Most startups' and indie hackers' web apps can run on DigitalOcean's $6 VPS. It's inexpensive, dependable, and effective. There are numerous other cloud providers with comparable pricing.
You can test the market and gauge demand for your app on that VPS. Resize the VPS for more CPU power, memory, and disk storage once you've found a product-market fit.
But let's be real. Not all apps find a product-market fit. Most apps are shut down long before the need to scale the servers that run them arises.
If you're experimenting with a new app idea, do yourself (and your wallet) a favor and start with a six-dollar VPS and build your app with a mature and portable stack that can run anywhere.
By portable, I mean that you can easily move your app and data to any other cloud provider of your choice. Allow pricing competition among cloud providers to work in your favor. Don't tie yourself to a vendor just because you can't run your app anywhere else.
Assuming you've decided to use a PHP stack, this post will show you what you get for $6 per month on a VPS.
To get PHP to work on an Ubuntu 22.04 LTS VPS, you need to install the following:
Nginx is a web server that will handle incoming requests and forwared them to your PHP application.
PHP-FPM is a process manager for PHP, it starts a number of processes to handle incoming requests from Nginx.
Composer is a package manager for PHP. All modern PHP applications use Composer to install packages and libraries they depend on.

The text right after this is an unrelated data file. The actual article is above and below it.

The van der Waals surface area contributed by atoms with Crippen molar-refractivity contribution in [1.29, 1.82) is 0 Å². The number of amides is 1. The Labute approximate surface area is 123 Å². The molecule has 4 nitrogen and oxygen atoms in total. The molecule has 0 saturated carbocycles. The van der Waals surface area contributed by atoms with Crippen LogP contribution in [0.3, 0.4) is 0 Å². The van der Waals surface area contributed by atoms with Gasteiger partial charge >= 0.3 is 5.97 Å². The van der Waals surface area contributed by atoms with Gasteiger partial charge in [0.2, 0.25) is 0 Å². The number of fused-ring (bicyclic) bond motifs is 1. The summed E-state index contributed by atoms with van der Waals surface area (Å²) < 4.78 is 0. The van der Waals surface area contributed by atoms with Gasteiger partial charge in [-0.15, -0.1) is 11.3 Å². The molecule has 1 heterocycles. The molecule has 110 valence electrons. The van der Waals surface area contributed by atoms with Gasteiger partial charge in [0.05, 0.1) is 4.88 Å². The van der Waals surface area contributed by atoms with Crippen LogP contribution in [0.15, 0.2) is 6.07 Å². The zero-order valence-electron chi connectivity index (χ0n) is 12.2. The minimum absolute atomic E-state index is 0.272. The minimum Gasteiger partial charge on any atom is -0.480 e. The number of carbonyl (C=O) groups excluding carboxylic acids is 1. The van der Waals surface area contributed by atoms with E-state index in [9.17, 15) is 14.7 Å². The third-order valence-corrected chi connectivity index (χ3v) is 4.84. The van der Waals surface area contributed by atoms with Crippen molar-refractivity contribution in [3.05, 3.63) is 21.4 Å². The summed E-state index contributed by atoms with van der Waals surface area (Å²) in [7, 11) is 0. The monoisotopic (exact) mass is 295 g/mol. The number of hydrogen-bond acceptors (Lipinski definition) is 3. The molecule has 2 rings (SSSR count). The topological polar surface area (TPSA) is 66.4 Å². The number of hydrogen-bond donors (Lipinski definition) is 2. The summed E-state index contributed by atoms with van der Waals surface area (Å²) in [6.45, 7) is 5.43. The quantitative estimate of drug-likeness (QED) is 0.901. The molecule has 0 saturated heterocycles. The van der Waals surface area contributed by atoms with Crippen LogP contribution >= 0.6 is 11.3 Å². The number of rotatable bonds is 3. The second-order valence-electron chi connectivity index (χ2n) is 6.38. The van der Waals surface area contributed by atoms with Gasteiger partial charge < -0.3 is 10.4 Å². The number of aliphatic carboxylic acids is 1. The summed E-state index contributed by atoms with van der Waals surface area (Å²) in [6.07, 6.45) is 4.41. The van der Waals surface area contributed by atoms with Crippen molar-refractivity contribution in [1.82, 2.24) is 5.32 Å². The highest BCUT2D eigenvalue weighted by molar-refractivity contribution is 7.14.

Installing all these libraries is straightforward:
apt update apt install -y nginx zip unzip php8.1-fpm php8.1-zip php8.1-mbstring php8.1-curl curl -sS https://getcomposer.org/installer | php mv composer.phar /usr/local/bin/composer
Apt is an Ubuntu package manager. It will be used to install libraries on your VPS. We used it to set up Nginx, a few composer dependencies, and a few PHP extensions.
You now have everything you need to run a modern PHP application. This is not a comprehensive tutorial. I just wanted to show you the PHP dependencies.
What you get
FPM will handle requests with 5 web workers by default. That means the server can handle up to 5 concurrent requests.
If we assume that the average request processing time is 100 milliseconds, your server will be able to handle 50 requests per second. If it's bombarded with traffic all day, that's 4,320,000 requests per day.
If your app interacts with external services, the average processing time per request may rise to 5 seconds (extremely slow, I'm exaggerating here), implying that the server will handle 86,400 requests per day. Still a lot, but other requests will queue up and appear slow to your customers during a 5 second window, some of these requests may be dropped as well.
I have a code that processes over 500,000 orders per month for a client on a nine-year-old machine with one CPU core and one gigabyte of memory. Ten web workers are active on the server.
The CRON scheduler is also installed by default on that VPS. It enables you to run background commands on a regular basis.
To increase capacity, configure FPM to handle more concurrent requests, which will consume more memory and CPU. You can gradually increase the number of FPM workers while monitoring your server's resource consumption until you find the sweet spot.
You can also optimize your app to process requests more quickly. This could imply improved indexing for DB records, resulting in faster queries. It could also imply delegating some tasks to a background process. As a result, your web workers will respond more quickly while the work is being done in the background.
Running background jobs can be configured using a library named "Supervisor". You can install it with apt:
apt install -y supervisor